• Cancer
  • Chronic obstructive pulmonary disease
  • Diabetes
  • Excessive alcohol use
  • Grave's Disease

An immune system disorder, like HIV/AIDs, or chemotherapy treatment can also increase your risk. If you have these conditions, a lick or bite, even it's minor, can lead to a capnocytophaga infection.

How can I avoid blood infections?

It's very unlikely that you'll ever develop a capnocytophaga infection if you're in good health. No matter what your health status, don't let your dog lick your skin if you have a cut, scratch, broken blister or open wound. Should your dog bite you or break your skin with its teeth, let your doctor know.

Bites, whether they're from a human or animal, may need medical attention. In fact, 1/3 of all hand infections are caused by human bites, according to the American Academy of Orthopaedic Surgery. Your doctor may recommend a tetanus shot and a course of antibiotics after a bite.

You may want to reconsider letting your dog lick your face, particularly if your pet enjoys sniffing feces, dead animals, or garbage while you're out for your daily walks. Although you still probably won't get sick if your dog bathes your face in saliva, avoiding this is the simplest way to prevent infections.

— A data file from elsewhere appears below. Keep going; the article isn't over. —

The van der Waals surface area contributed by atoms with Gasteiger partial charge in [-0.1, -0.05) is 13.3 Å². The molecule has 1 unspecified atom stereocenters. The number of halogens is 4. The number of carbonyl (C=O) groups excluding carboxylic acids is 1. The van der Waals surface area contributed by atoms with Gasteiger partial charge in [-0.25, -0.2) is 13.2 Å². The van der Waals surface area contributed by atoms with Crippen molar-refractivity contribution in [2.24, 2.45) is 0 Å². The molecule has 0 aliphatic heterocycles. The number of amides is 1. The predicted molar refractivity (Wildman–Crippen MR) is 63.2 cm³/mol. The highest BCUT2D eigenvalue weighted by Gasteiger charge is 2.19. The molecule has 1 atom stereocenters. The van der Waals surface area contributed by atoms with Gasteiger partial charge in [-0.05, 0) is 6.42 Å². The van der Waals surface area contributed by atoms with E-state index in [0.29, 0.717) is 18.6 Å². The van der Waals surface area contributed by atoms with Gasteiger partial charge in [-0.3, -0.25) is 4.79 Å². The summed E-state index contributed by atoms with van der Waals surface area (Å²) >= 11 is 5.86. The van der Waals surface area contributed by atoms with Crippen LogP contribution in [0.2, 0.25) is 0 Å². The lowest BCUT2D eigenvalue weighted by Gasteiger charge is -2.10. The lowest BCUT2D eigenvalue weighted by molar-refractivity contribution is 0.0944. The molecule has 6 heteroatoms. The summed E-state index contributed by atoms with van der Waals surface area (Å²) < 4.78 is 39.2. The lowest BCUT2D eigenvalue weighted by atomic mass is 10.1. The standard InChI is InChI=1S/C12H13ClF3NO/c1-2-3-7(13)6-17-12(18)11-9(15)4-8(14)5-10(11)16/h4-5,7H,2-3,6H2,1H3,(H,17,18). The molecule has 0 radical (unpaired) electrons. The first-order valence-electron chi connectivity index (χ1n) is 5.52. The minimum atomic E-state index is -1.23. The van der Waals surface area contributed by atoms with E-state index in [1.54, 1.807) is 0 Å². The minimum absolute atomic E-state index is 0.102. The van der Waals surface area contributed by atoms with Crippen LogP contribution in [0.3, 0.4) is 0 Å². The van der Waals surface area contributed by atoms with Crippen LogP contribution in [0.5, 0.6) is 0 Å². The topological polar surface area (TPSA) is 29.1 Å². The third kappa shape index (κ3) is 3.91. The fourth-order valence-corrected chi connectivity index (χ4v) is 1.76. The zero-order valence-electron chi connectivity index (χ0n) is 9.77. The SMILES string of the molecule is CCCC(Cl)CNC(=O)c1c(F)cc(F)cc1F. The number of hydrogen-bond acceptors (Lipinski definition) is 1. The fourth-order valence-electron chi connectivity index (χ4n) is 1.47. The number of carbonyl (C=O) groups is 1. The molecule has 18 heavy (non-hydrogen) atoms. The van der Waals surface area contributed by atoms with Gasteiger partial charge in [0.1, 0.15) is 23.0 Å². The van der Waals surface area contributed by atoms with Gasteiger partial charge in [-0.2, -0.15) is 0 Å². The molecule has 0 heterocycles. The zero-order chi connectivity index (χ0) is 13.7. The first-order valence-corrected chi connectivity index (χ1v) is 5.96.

Licking, whether it occurs on the hand, face or another part of the body, should be avoided if you have a risk factor for capnocytophaga infections. Every time your dog tries to lick you, distract him or her with a toy, or follow Dogster's advice and stand up and turn away for a few seconds. Eventually, your pet will understand that licking prompts you to withdraw your attention.

Do you have questions about your dog's health? Contact us and let us know how we can help.

Sources:

New York Post: Man Has All Limbs Amputated After Dog's Lick Leads to Infection, 7/31/18

https://nypost.com/2018/07/31/man-has-all-limbs-amputated-after-dogs-lick-leads-to-infection/

Emerging Infectious Diseases: Diagnosing Capnocytophaga Canimorsus Infections, 2/06

https://www.ncbi.nlm.nih.gov/pmc/articles/PMC3373098/

Centers for Disease Control and Prevention: How Do People Get Infected with Capnocytophaga? 10/16/18

https://www.cdc.gov/capnocytophaga/transmission/index.html

Centers for Disease Control and Prevention: Prevention of Capnocytophaga Infection, 10/16/18

https://www.cdc.gov/capnocytophaga/prevention/index.html

The New York Times: Should You Let Your Dog Lick Your Face? 10/21/16

https://www.nytimes.com/2016/10/22/us/should-you-let-your-dog-lick-your-face.html?_r=0

Dogster: Ask a Trainer: How Can I Get My Dog to Stop Licking Me? 10/6/15